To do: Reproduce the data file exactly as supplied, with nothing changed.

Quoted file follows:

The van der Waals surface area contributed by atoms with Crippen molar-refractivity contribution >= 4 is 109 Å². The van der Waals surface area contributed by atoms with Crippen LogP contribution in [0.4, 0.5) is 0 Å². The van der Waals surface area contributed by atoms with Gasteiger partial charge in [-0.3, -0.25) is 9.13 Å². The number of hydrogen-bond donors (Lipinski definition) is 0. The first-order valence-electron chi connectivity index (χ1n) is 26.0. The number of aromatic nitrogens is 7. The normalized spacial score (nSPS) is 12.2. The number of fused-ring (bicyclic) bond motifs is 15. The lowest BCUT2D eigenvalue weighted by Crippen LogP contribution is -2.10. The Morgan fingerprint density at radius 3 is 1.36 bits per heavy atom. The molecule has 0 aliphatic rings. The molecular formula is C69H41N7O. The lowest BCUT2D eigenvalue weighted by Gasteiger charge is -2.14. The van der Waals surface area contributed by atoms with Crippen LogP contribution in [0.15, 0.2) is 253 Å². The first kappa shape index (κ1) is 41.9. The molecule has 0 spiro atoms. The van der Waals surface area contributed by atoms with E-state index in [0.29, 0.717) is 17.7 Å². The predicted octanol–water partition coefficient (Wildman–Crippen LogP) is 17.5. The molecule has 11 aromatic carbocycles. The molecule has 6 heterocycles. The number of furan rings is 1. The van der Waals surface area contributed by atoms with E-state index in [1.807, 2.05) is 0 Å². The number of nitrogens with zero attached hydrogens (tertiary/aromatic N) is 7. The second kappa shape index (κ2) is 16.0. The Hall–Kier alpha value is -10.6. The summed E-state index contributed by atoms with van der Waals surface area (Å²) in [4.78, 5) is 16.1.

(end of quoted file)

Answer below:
The van der Waals surface area contributed by atoms with Crippen molar-refractivity contribution >= 4 is 109 Å². The van der Waals surface area contributed by atoms with Crippen LogP contribution in [0.4, 0.5) is 0 Å². The van der Waals surface area contributed by atoms with Gasteiger partial charge in [-0.3, -0.25) is 9.13 Å². The number of hydrogen-bond donors (Lipinski definition) is 0. The first-order valence-electron chi connectivity index (χ1n) is 26.0. The number of aromatic nitrogens is 7. The normalized spacial score (nSPS) is 12.2. The number of fused-ring (bicyclic) bond motifs is 15. The lowest BCUT2D eigenvalue weighted by Crippen LogP contribution is -2.10. The Morgan fingerprint density at radius 3 is 1.36 bits per heavy atom. The molecule has 0 aliphatic rings. The molecular formula is C69H41N7O. The lowest BCUT2D eigenvalue weighted by Gasteiger charge is -2.14. The van der Waals surface area contributed by atoms with Crippen LogP contribution in [0.15, 0.2) is 253 Å². The first kappa shape index (κ1) is 41.9. The molecule has 0 spiro atoms. The van der Waals surface area contributed by atoms with E-state index in [0.29, 0.717) is 17.7 Å². The predicted octanol–water partition coefficient (Wildman–Crippen LogP) is 17.5. The molecule has 11 aromatic carbocycles. The molecule has 6 heterocycles. The number of furan rings is 1. The van der Waals surface area contributed by atoms with E-state index in [1.807, 2.05) is 0 Å². The number of nitrogens with zero attached hydrogens (tertiary/aromatic N) is 7. The second kappa shape index (κ2) is 16.0. The Hall–Kier alpha value is -10.6. The summed E-state index contributed by atoms with van der Waals surface area (Å²) in [4.78, 5) is 16.1.